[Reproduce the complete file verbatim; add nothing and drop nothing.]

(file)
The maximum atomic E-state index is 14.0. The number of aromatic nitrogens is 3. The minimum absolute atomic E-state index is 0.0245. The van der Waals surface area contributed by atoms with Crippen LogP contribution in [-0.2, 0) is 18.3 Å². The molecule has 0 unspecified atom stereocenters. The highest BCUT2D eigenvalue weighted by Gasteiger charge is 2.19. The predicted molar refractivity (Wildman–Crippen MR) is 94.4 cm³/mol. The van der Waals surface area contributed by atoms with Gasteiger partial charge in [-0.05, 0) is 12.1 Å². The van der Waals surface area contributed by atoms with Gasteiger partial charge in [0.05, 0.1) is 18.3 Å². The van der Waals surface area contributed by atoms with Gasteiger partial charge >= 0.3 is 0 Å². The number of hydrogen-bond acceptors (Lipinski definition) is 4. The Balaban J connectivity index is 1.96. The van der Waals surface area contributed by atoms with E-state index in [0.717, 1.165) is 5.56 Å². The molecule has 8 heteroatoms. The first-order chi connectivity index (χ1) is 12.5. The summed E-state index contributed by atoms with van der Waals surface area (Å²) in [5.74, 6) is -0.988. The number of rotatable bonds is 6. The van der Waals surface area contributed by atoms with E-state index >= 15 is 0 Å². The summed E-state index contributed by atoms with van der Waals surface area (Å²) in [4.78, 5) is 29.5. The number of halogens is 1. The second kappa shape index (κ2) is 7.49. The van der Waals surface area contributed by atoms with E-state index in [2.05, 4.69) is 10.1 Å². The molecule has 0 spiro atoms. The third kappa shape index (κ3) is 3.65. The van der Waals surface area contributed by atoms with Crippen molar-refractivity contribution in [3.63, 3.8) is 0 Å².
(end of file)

The maximum atomic E-state index is 14.0. The number of aromatic nitrogens is 3. The minimum absolute atomic E-state index is 0.0245. The van der Waals surface area contributed by atoms with Crippen LogP contribution in [-0.2, 0) is 18.3 Å². The molecule has 0 unspecified atom stereocenters. The highest BCUT2D eigenvalue weighted by Gasteiger charge is 2.19. The predicted molar refractivity (Wildman–Crippen MR) is 94.4 cm³/mol. The van der Waals surface area contributed by atoms with Gasteiger partial charge in [-0.05, 0) is 12.1 Å². The van der Waals surface area contributed by atoms with Gasteiger partial charge in [0.05, 0.1) is 18.3 Å². The van der Waals surface area contributed by atoms with Gasteiger partial charge >= 0.3 is 0 Å². The number of hydrogen-bond acceptors (Lipinski definition) is 4. The Balaban J connectivity index is 1.96. The van der Waals surface area contributed by atoms with E-state index in [0.717, 1.165) is 5.56 Å². The molecule has 8 heteroatoms. The first-order chi connectivity index (χ1) is 12.5. The summed E-state index contributed by atoms with van der Waals surface area (Å²) in [5.74, 6) is -0.988. The number of rotatable bonds is 6. The van der Waals surface area contributed by atoms with E-state index >= 15 is 0 Å². The summed E-state index contributed by atoms with van der Waals surface area (Å²) in [4.78, 5) is 29.5. The number of halogens is 1. The second kappa shape index (κ2) is 7.49. The van der Waals surface area contributed by atoms with E-state index in [2.05, 4.69) is 10.1 Å². The molecule has 0 spiro atoms. The third kappa shape index (κ3) is 3.65. The van der Waals surface area contributed by atoms with Crippen molar-refractivity contribution in [3.63, 3.8) is 0 Å².